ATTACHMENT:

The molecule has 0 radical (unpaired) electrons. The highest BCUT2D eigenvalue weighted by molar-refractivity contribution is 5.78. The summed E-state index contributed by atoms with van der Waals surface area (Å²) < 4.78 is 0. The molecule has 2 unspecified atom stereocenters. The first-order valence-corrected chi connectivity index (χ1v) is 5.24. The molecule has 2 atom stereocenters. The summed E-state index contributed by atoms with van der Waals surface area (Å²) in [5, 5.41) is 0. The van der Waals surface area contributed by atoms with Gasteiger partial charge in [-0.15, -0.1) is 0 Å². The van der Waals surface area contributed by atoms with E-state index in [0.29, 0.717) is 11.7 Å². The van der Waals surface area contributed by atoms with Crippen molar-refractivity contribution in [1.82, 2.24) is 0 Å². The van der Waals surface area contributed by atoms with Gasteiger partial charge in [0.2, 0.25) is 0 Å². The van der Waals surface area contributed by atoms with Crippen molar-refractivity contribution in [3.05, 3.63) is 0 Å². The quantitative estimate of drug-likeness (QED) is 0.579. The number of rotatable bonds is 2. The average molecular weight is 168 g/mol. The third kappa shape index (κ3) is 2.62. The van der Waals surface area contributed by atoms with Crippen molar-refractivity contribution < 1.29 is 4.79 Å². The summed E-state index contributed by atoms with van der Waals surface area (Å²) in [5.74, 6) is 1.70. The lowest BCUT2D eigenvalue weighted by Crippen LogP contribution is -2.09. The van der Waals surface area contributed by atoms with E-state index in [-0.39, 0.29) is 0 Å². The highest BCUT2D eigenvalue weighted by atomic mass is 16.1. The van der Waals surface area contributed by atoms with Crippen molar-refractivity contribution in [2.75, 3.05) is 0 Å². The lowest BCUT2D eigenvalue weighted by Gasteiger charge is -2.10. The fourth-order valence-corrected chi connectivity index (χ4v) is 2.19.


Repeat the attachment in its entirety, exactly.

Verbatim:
The molecule has 0 radical (unpaired) electrons. The highest BCUT2D eigenvalue weighted by molar-refractivity contribution is 5.78. The summed E-state index contributed by atoms with van der Waals surface area (Å²) < 4.78 is 0. The molecule has 2 unspecified atom stereocenters. The first-order valence-corrected chi connectivity index (χ1v) is 5.24. The molecule has 2 atom stereocenters. The summed E-state index contributed by atoms with van der Waals surface area (Å²) in [5, 5.41) is 0. The van der Waals surface area contributed by atoms with Gasteiger partial charge in [-0.15, -0.1) is 0 Å². The van der Waals surface area contributed by atoms with E-state index in [0.29, 0.717) is 11.7 Å². The van der Waals surface area contributed by atoms with Crippen molar-refractivity contribution in [1.82, 2.24) is 0 Å². The van der Waals surface area contributed by atoms with Gasteiger partial charge in [0.2, 0.25) is 0 Å². The van der Waals surface area contributed by atoms with Crippen molar-refractivity contribution in [3.05, 3.63) is 0 Å². The quantitative estimate of drug-likeness (QED) is 0.579. The number of rotatable bonds is 2. The average molecular weight is 168 g/mol. The third kappa shape index (κ3) is 2.62. The van der Waals surface area contributed by atoms with Crippen molar-refractivity contribution < 1.29 is 4.79 Å². The summed E-state index contributed by atoms with van der Waals surface area (Å²) in [5.74, 6) is 1.70. The lowest BCUT2D eigenvalue weighted by Crippen LogP contribution is -2.09. The van der Waals surface area contributed by atoms with E-state index in [-0.39, 0.29) is 0 Å². The highest BCUT2D eigenvalue weighted by atomic mass is 16.1. The van der Waals surface area contributed by atoms with Crippen molar-refractivity contribution in [2.75, 3.05) is 0 Å². The lowest BCUT2D eigenvalue weighted by Gasteiger charge is -2.10. The fourth-order valence-corrected chi connectivity index (χ4v) is 2.19.